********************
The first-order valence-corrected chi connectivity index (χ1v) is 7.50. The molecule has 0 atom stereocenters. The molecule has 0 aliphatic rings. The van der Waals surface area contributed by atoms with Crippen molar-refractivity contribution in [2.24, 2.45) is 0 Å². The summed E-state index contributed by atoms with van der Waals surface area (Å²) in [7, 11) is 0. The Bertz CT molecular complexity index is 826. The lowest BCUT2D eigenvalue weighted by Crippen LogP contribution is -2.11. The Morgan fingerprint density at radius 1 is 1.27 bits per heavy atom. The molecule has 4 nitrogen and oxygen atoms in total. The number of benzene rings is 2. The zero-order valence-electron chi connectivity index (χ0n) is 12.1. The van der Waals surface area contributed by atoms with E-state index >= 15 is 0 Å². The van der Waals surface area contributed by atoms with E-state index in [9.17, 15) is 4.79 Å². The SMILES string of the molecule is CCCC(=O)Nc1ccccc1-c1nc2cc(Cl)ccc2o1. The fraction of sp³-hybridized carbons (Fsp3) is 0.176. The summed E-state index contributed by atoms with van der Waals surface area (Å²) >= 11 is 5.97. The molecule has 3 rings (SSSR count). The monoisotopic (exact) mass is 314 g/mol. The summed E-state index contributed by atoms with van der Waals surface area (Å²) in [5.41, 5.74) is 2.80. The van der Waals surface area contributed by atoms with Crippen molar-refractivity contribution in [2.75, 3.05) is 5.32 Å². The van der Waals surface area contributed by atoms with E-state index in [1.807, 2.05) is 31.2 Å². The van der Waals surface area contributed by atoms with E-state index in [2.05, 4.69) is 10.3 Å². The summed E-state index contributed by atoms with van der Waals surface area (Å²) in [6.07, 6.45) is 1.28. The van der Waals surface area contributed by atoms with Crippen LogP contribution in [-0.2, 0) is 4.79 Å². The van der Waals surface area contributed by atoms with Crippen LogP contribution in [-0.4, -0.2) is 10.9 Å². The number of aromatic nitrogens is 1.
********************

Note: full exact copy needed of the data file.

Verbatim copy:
The first-order valence-corrected chi connectivity index (χ1v) is 7.50. The molecule has 0 atom stereocenters. The molecule has 0 aliphatic rings. The van der Waals surface area contributed by atoms with Crippen molar-refractivity contribution in [2.24, 2.45) is 0 Å². The summed E-state index contributed by atoms with van der Waals surface area (Å²) in [7, 11) is 0. The Bertz CT molecular complexity index is 826. The lowest BCUT2D eigenvalue weighted by Crippen LogP contribution is -2.11. The Morgan fingerprint density at radius 1 is 1.27 bits per heavy atom. The molecule has 4 nitrogen and oxygen atoms in total. The number of benzene rings is 2. The zero-order valence-electron chi connectivity index (χ0n) is 12.1. The van der Waals surface area contributed by atoms with E-state index >= 15 is 0 Å². The van der Waals surface area contributed by atoms with E-state index in [9.17, 15) is 4.79 Å². The SMILES string of the molecule is CCCC(=O)Nc1ccccc1-c1nc2cc(Cl)ccc2o1. The fraction of sp³-hybridized carbons (Fsp3) is 0.176. The summed E-state index contributed by atoms with van der Waals surface area (Å²) >= 11 is 5.97. The molecule has 3 rings (SSSR count). The monoisotopic (exact) mass is 314 g/mol. The summed E-state index contributed by atoms with van der Waals surface area (Å²) in [5.41, 5.74) is 2.80. The van der Waals surface area contributed by atoms with Crippen molar-refractivity contribution in [2.75, 3.05) is 5.32 Å². The van der Waals surface area contributed by atoms with E-state index in [1.807, 2.05) is 31.2 Å². The van der Waals surface area contributed by atoms with E-state index in [2.05, 4.69) is 10.3 Å². The summed E-state index contributed by atoms with van der Waals surface area (Å²) in [6.07, 6.45) is 1.28. The van der Waals surface area contributed by atoms with Crippen LogP contribution in [-0.2, 0) is 4.79 Å². The van der Waals surface area contributed by atoms with Crippen LogP contribution in [-0.4, -0.2) is 10.9 Å². The number of aromatic nitrogens is 1.